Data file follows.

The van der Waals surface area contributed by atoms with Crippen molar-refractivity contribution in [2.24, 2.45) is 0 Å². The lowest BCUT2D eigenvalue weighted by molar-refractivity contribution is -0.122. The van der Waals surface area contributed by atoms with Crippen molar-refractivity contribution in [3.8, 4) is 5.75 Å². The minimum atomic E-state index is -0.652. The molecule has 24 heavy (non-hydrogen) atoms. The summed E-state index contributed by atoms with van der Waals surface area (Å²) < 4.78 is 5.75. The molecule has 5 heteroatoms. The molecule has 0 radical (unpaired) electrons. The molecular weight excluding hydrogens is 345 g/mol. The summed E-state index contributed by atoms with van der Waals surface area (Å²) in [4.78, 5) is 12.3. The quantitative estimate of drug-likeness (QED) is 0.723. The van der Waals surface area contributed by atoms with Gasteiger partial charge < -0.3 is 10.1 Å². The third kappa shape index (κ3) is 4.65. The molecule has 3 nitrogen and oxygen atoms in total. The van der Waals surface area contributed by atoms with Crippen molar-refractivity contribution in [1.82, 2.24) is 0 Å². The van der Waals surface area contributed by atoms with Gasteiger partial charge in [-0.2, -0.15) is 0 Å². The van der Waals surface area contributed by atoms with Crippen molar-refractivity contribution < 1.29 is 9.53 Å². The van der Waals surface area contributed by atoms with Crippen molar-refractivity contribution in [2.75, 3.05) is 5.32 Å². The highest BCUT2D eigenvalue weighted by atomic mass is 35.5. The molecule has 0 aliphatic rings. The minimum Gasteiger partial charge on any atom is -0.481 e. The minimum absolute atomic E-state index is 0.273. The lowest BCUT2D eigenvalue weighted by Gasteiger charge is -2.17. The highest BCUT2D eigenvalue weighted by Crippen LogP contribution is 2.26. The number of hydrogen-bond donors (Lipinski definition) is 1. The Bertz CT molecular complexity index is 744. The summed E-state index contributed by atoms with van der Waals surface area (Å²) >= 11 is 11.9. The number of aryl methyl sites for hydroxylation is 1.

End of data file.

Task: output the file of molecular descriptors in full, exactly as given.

The van der Waals surface area contributed by atoms with Crippen molar-refractivity contribution in [2.24, 2.45) is 0 Å². The lowest BCUT2D eigenvalue weighted by molar-refractivity contribution is -0.122. The van der Waals surface area contributed by atoms with Crippen molar-refractivity contribution in [3.8, 4) is 5.75 Å². The minimum atomic E-state index is -0.652. The molecule has 24 heavy (non-hydrogen) atoms. The summed E-state index contributed by atoms with van der Waals surface area (Å²) < 4.78 is 5.75. The molecule has 5 heteroatoms. The molecule has 0 radical (unpaired) electrons. The molecular weight excluding hydrogens is 345 g/mol. The summed E-state index contributed by atoms with van der Waals surface area (Å²) in [4.78, 5) is 12.3. The quantitative estimate of drug-likeness (QED) is 0.723. The van der Waals surface area contributed by atoms with Gasteiger partial charge < -0.3 is 10.1 Å². The third kappa shape index (κ3) is 4.65. The molecule has 3 nitrogen and oxygen atoms in total. The van der Waals surface area contributed by atoms with Crippen molar-refractivity contribution in [1.82, 2.24) is 0 Å². The van der Waals surface area contributed by atoms with Gasteiger partial charge in [-0.2, -0.15) is 0 Å². The van der Waals surface area contributed by atoms with Crippen molar-refractivity contribution < 1.29 is 9.53 Å². The van der Waals surface area contributed by atoms with Crippen molar-refractivity contribution in [2.75, 3.05) is 5.32 Å². The highest BCUT2D eigenvalue weighted by atomic mass is 35.5. The molecule has 0 aliphatic rings. The minimum Gasteiger partial charge on any atom is -0.481 e. The minimum absolute atomic E-state index is 0.273. The lowest BCUT2D eigenvalue weighted by Gasteiger charge is -2.17. The highest BCUT2D eigenvalue weighted by Crippen LogP contribution is 2.26. The number of hydrogen-bond donors (Lipinski definition) is 1. The Bertz CT molecular complexity index is 744. The summed E-state index contributed by atoms with van der Waals surface area (Å²) >= 11 is 11.9. The number of aryl methyl sites for hydroxylation is 1.